FRANKLIN (AP) — Nissan North America Inc. has begun installing 30 solar-assisted charging stations at its Smyrna plant and its headquarters in Franklin.
The advanced solar chargers are designed to charge the Nissan LEAF. The company soon will build the LEAF and the batteries that power it at the Smyrna plant southeast of Nashville.
The company said in a news release the battery plant is 75 percent complete with an expected operational date of late next year.
The solar chargers will be operational for use by Nissan employees and visitors by July 1.
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JACKSBORO (AP) — The former principal of Jacksboro Elementary School has been charged with theft and official misconduct after a state audit found she profited from the sale of air purifiers that were never delivered to the school.
A Thursday letter to the Campbell County School Board from the state comptroller's office says Sandra Chaniott made more than $8,500 on the undelivered items. She also made more than $2,000 on the purifiers that were delivered, although it violates district policy for a principal to profit from sales to her school.
Moreover, Chaniott was paid more than $6,800 for selling air purifiers at a previous school. It was not determined how many of those were delivered.
Chaniott also violated district policy by hiring her son and another person to paint the school without putting the project out to bid. They were paid more than $10,800 and Chaniott endorsed the checks to herself, telling auditors she did so because the painters did not have bank accounts.
Auditors also noted that from July 1, 2009, to July 31, 2010, during Chaniott's first 13 months as principal, the school activity fund balance went from $44,000 to $4,000.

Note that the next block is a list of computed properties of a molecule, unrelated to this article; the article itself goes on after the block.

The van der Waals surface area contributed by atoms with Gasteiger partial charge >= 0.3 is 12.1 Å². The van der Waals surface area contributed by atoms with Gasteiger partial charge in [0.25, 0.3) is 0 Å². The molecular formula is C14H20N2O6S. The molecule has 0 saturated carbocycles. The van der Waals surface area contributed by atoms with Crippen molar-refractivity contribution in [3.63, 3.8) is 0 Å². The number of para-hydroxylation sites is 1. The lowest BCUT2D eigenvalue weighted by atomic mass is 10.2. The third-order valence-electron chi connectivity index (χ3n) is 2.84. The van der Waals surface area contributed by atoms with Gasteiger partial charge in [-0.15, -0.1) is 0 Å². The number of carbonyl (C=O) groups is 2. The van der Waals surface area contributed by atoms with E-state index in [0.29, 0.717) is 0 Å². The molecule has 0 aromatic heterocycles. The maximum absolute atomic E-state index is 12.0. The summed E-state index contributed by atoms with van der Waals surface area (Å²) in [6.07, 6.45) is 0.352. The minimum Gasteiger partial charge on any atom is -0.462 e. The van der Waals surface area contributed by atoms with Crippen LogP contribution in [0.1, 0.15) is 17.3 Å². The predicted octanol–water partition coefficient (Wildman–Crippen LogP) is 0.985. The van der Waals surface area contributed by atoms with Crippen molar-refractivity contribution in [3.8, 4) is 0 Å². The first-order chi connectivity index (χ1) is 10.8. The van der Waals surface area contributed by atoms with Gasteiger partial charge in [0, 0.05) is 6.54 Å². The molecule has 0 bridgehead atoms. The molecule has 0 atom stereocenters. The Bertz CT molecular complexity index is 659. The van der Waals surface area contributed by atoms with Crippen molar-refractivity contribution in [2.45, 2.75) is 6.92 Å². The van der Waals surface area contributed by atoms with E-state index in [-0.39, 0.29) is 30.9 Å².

Auditors referred the matter to the local district attorney general's office, and Chaniott was indicted last week.
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NASHVILLE (AP) — Gov. Bill Haslam disputes assertions by the Tennessee Education Association's president that teachers feel demoralized and disrespected by new legislation, including a recently passed bill that would limit educators' collective bargaining powers.
Speaking to reporters, Haslam said a state Education Department-sponsored survey "didn't show that at all."
The Tennessee Teaching, Leading and Learning Survey, which was conducted in February and March by the state Education Department, would give teachers and other certificated school personnel "a chance to give feedback on a lot of different issues," the governor said.
"Can morale be better? You bet," said Haslam, who plans to sign the bill shifting from collective bargaining to so-called "collaborative bargaining." ''But it did not show a serious morale issue at all for Tennessee teachers."
Educators were asked dozens of questions, including a number about "school leadership." For example, three out of four teachers surveyed said they agreed or strongly agreed "there is an atmosphere of trust and mutual respect."
But TEA lobbyist Jerry Winters said the survey, co-sponsored by the association, dealt with teachers' attitudes toward individual school governance.
No questions were asked about the union-busting legislation, he told the Chattanooga Times Free Press.
Winters said he “would strongly maintain that teacher morale is at an all-time low largely because of the unrelenting attacks on teachers by the majority in this Legislature.”
If Haslam disagrees, Winters said, “he should go talk with a number of teachers across the state and see how they really feel.”